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Lima reportedly to get more tank work

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The plant upgrades tanks to M1A2s.

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LIMA, Ohio - More than 1,100 employees at the Joint Systems Manufacturing Center, formerly General Dynamics' Lima, Ohio, tank plant, will begin a six-year program this year to upgrade 435 M1A1 Abrams tanks for the U.S. Army.

And the company, General Dynamics Land Systems of Sterling Heights, Mich., is reportedly in line for a major contract from the Department of Defense to increase the role of its popular new Stryker armored vehicle.

The Defense Department is considering increasing the number of Stryker battalions within the Army and Army Reserves, according to Bloomberg News Service.

Also under consideration is a plan to use the Stryker vehicle to replace the aging M113 armored personnel carrier, which dates from 1960.

A spokesman for the Department of the Army could not be reached for comment. A General Dynamics spokesman refused to comment, referring all questions on an expanded role for the Stryker to the Army.

Introduced into service in 2002, the Stryker is an eight-wheeled, multiplatform vehicle that can carry up to nine soldiers into battle. The Lima plant works on the Stryker's hull.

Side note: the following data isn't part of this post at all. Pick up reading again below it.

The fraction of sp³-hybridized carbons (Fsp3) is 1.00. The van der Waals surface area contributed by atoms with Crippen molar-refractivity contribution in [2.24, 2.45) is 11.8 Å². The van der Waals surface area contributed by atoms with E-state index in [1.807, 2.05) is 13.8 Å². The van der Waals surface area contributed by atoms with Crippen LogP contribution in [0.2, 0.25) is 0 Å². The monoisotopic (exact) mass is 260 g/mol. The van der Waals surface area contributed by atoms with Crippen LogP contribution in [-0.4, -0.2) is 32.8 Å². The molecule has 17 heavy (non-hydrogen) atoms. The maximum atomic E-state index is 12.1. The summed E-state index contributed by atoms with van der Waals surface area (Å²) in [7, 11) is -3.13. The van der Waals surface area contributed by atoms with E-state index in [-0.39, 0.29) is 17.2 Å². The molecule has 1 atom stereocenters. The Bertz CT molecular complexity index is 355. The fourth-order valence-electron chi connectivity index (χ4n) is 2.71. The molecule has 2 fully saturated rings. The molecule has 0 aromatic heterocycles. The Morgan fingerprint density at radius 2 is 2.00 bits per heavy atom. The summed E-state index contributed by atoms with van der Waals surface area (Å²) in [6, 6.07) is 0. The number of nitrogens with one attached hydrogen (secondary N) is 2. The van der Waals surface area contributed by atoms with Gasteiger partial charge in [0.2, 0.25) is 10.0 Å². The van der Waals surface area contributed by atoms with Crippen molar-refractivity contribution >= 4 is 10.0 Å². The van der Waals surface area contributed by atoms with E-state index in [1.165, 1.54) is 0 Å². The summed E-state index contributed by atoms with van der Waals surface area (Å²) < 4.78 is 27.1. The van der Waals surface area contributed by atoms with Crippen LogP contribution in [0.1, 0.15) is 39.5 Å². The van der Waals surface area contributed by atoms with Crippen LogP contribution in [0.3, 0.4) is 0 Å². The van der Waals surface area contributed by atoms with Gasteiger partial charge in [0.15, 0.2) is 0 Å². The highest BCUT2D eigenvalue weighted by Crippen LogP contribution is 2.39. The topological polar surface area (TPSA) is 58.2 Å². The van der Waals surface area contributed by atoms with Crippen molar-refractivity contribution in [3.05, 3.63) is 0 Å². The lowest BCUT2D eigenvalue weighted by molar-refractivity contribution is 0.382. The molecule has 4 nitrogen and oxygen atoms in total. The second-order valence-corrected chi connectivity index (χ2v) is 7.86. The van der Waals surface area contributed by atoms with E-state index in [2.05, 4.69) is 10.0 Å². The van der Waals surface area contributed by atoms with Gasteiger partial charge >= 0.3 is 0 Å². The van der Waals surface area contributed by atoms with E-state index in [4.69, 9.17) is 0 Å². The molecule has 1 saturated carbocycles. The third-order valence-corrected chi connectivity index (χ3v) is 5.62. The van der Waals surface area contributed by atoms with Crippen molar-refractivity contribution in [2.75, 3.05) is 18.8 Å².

The M1A1 battle tanks - which will be stripped down and have their turrets removed in Anniston, Ala., before being shipped to Lima - are to receive "the latest and greatest, most technologically advanced configurations," said Rae Higgins, a General Dynamics spokesman.

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The Defense Department plans to increase the role of Stryker vehicles.

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The company, the original manufacturer of the Army's main battle tank, was awarded a $39 million contract by the Army this month to upgrade 20 tanks to their new designation, M1A2 .

The upgrades include improved displays, sights, auxiliary power, and a phone connecting the tank to infantry units it supports.

The company was awarded a $12.4 million contract this year for the upgrades, Ms. Higgins said.

The 70-ton M1 Abrams was introduced to the U.S. Army's arsenal in 1980 and has undergone extensive overhauls to boost firepower, electronics, and armor.

More than 8,800 of the tanks have been produced since their introduction, and they are the main battle tank of Egypt, Saudi Arabia, Kuwait, and Australia.

Al Saams, president of United Auto Workers Local 2075, which represents about 800 of the plant's employees, said the contract for the tank upgrades "should have some secured until 2010."

Contact Larry P. Vellequette at:

lvellequette@theblade.com

or 419-724-6091.

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